Performance art has always occupied a central place in Guillaume Pilet's multi-facetted work. He likes to be precise in terms of the references he uses, focusing on historic forms and repurposing them to fit the context. Begun during a trip to Brazil when he was exhibiting at the Kunsthalle in São Paulo in 2014, the new performance series entitled La Mesure harmonique draws its inspiration from the tropical roots of Brazilian modernism.

Guillaume Pilet has always used a wide variety of different references in his work and drawn inspiration from his surroundings: he works at the crossroads of his interests in primatology, ethnology, modernist architecture, concrete art, literature, poetry and contemporary music. That's why, when he went to Brazil, he had a copy of Le Corbusier's Modulor in his luggage. But these architectural theories take on a new dimension when seen through the tropical prism. Some even have practical applications, like the Dom-Ino principle, where the hot climate of São Paulo means that supporting walls can be replaced by large glazed windows open to the exterior. The full meaning of the social dimension of architecture became clear to Pilet, and major personalities such as Lina Bo Bardi joined his hall of fame.

As concrete art has many followers in Brazil, Guillaume Pilet found motifs he could play around with in his Shape Canvases. These became freer forms via freestyle drawings inspired by wave motifs (bossa), reminiscent of Brazilian landscape architect and artist Roberto Burle Marx's famous mosaic on the promenade at Copacabana. The wave then became a Warburgian motif drawn from many cultures and periods—from its use in vernacular and primitive representations to its optical exaggeration in tropicalist psychedelicism. Unconsciously modelling himself on Burle Marx, Guillaume Pilet picked up leaves from endemic tropical vegetation the first time he went for a walk in São Paulo. The very history of Brazilian culture is discovered and redigested in these free sources of inspiration, as prescribed in Cannibal Manifesto by the poet and novelist Oswald de Andrade. In this way, the social dimension of Brazilian modernism challenges the artist and becomes a meeting point for his various influences, as evidenced in his exhibition Sintesé Humanista in São Paulo.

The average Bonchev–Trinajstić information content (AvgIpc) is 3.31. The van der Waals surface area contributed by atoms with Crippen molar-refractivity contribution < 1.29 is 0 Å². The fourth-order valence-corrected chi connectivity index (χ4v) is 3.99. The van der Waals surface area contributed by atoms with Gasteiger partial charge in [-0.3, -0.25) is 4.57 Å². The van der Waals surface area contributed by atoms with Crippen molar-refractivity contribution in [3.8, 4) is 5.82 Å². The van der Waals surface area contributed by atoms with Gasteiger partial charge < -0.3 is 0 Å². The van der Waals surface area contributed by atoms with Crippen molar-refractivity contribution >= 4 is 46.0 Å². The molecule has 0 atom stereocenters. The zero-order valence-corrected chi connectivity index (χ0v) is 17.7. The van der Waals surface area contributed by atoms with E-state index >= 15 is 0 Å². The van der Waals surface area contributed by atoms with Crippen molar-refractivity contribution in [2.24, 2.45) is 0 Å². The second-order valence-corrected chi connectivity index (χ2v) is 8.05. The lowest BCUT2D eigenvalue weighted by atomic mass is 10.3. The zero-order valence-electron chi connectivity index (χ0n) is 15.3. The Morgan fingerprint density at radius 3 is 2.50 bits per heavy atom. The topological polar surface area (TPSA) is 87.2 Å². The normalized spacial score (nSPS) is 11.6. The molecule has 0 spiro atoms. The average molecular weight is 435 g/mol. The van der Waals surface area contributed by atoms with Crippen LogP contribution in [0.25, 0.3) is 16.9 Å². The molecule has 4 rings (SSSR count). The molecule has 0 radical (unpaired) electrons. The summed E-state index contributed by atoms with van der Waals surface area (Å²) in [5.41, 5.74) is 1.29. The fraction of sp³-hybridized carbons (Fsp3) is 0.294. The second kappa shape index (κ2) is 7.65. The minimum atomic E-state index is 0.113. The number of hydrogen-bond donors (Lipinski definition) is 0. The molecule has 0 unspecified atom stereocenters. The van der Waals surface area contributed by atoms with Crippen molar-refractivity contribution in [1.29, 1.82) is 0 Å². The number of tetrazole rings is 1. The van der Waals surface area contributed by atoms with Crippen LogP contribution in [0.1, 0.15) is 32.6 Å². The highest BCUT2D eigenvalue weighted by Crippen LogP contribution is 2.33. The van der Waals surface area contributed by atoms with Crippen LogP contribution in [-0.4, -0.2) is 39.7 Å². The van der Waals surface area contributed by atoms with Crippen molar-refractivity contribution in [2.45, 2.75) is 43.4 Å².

Guillaume Pilet is now using body painting for the first time. His interest focuses on cultural minorities and certain Amazon tribes for whom body painting has a ritual and symbolic meaning. He is especially drawn to the Xingu Indians who use stylised animal motifs, each person having his own formal vocabulary. In his performances, the performer is first painted so that the wave motif follows the lines and curves of his body. It becomes hard to distinguish the man behind the pattern, and by the same token his nudity becomes irrelevant. The body really does become a living medium for painting, donning the motif so that it can dissolve and then appear unexpectedly in space. The performer has to execute a number of sequences designed by the artist, first relatively spontaneous, then gradually more and more complex. These are postures and choreographed movements relating to the space, its architecture and its décor. La Mesure harmonique, of which Guillaume Pilet will be presenting a new version for five days at the CCS, is a work in progress that takes into account the social context of the artist and his public appearance in the exhibition space: both on a human scale and in terms of the interaction that occurs between painting, a motif, a body, a building, and an audience.

 

Tiphanie Blanc, art critic and freelance curator